No matter the talent -- or lack of -- I'll sit down and watch a heist film. Almost always there is some attempt to throw a new wrinkle into the familiar genre, what new job/scheme can be pulled off against the odds? Mamet doesn't go for that new wrinkle, sticking with the old reliables and doing it well. We see familiar characters -- the thief on his last job, his long-time partner, the smooth-talking con man, the shady fence, the femme fatale -- and familiar situations throughout. 'Heist' isn't interested in a BIG story with a huge scale. It stays on a more personal level and has a more believable feel. A shootout is quick and violent, betrayals come left and right, and there's always a twist around the next corner. Subdued or understated isn't the right word, but it's a professionally done story that knows where it wants to get.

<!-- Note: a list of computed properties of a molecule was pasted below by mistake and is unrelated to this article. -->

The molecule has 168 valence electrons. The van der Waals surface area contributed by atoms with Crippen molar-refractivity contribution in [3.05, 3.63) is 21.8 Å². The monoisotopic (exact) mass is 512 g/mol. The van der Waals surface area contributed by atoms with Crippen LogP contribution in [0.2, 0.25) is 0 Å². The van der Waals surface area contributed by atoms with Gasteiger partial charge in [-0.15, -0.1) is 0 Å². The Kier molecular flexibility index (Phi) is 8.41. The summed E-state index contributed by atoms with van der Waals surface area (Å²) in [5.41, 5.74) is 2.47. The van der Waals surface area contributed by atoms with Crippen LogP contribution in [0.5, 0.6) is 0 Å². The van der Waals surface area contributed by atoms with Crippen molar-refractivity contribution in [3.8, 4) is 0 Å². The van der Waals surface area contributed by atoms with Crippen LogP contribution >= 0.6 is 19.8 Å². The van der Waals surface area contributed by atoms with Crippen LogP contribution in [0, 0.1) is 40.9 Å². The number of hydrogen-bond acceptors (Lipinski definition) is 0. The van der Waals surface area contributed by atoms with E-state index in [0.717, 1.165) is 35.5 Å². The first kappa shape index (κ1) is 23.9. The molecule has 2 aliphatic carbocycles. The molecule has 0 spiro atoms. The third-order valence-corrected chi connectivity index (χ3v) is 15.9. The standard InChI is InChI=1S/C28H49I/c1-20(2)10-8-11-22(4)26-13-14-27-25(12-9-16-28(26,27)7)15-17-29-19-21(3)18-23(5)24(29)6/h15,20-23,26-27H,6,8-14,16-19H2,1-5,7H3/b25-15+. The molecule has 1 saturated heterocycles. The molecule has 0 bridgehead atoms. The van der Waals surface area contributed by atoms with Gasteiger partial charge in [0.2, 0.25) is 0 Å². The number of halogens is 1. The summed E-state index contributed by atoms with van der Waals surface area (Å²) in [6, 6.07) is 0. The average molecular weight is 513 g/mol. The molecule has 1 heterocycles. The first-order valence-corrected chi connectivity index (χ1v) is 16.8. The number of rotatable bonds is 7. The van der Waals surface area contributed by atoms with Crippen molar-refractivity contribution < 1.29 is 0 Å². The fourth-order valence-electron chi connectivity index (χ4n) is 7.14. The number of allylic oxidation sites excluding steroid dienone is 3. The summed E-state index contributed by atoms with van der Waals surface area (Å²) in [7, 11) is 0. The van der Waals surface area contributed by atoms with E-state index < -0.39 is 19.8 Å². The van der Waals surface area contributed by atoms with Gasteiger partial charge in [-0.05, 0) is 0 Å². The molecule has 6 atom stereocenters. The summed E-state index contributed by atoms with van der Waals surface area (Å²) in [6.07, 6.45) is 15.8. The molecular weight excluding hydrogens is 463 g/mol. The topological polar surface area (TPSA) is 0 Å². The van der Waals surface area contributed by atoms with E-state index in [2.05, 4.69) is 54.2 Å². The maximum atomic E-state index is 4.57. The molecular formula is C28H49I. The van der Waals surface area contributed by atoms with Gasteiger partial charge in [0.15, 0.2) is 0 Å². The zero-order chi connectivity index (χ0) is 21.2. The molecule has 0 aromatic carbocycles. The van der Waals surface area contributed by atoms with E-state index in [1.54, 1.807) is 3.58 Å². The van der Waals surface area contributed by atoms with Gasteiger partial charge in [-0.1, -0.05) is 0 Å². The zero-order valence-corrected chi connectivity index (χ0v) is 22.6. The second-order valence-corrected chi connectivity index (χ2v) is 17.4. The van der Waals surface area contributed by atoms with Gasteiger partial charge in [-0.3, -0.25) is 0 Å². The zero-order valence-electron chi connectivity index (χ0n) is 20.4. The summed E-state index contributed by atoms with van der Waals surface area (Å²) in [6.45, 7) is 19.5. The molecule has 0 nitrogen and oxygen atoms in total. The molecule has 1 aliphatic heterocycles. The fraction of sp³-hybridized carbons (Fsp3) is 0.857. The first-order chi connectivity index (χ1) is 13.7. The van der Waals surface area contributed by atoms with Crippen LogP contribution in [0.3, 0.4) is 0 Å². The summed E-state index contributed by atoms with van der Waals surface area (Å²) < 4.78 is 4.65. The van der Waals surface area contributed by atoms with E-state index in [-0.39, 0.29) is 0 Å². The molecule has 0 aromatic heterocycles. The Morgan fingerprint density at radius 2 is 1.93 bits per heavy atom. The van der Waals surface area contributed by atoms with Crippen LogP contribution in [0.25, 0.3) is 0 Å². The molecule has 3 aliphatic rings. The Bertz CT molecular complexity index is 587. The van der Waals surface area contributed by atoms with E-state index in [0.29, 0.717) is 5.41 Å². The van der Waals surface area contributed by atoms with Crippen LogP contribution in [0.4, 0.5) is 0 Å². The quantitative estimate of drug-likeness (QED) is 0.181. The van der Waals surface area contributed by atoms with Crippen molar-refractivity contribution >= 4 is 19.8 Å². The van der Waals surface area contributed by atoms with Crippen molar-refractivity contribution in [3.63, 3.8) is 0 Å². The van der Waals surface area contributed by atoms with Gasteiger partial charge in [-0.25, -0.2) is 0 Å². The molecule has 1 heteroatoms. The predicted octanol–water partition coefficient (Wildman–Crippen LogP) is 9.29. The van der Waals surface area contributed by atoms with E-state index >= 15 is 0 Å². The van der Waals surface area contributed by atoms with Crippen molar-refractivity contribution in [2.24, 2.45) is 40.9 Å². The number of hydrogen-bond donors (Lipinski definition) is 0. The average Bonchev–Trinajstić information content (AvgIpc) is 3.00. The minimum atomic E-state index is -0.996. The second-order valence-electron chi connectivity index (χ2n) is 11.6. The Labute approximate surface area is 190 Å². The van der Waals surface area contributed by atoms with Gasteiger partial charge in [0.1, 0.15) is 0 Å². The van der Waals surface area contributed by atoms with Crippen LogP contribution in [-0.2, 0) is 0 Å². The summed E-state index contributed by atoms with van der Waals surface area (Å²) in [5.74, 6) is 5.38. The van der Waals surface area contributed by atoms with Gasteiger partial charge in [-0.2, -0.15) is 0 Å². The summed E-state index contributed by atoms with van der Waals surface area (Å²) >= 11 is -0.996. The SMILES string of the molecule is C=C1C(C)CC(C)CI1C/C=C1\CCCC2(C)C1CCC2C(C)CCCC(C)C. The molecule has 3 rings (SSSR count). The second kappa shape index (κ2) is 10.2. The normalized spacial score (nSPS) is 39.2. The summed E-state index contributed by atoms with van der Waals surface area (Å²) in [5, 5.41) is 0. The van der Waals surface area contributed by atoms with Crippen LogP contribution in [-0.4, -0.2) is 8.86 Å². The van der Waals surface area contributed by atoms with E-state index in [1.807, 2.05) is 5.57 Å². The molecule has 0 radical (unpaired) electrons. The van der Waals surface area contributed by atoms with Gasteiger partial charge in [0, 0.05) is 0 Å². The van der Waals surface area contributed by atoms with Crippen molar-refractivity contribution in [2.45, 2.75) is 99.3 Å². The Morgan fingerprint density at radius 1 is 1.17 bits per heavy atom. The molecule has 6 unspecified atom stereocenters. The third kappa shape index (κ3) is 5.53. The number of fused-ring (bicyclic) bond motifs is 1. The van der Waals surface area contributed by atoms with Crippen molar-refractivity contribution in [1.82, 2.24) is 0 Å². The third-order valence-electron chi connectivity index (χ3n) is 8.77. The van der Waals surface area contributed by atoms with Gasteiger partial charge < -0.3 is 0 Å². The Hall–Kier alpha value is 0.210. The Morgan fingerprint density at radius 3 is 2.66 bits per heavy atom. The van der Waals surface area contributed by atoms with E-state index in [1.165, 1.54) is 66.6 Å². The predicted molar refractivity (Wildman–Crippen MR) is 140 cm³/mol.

I'll save the flaws for later, but the positives are obvious; namely, the cast. No matter the role, I'll give Gene Hackman a chance, and he rarely disappoints. His character -- the veteran thief doing his last job -- is the definition of a stock character we've seen countless times before, but Hackman breathes some new life into that familiar part. I especially liked his partnership with Delroy Lindo's Bob Blane, another experienced, fiery thief who works with Joe like a brother. There few scenes together (just them) provide the most memorable, enjoyable scenes in the whole movie. Also on Joe's team are Rebecca Pidgeon (Mrs. Mamet) as Fran, Joe's wife, and Ricky Jay as Pinky, the chubby, fast-talking con artist who can do a little bit of everything. DeVito and Rockwell (sporting a porno-esque mustache) are solid villains, DeVito's Mickey hamming it up a bit in the sinister intensity department, Rockwell the more sly bad guy. A lot of talent here that all works well together.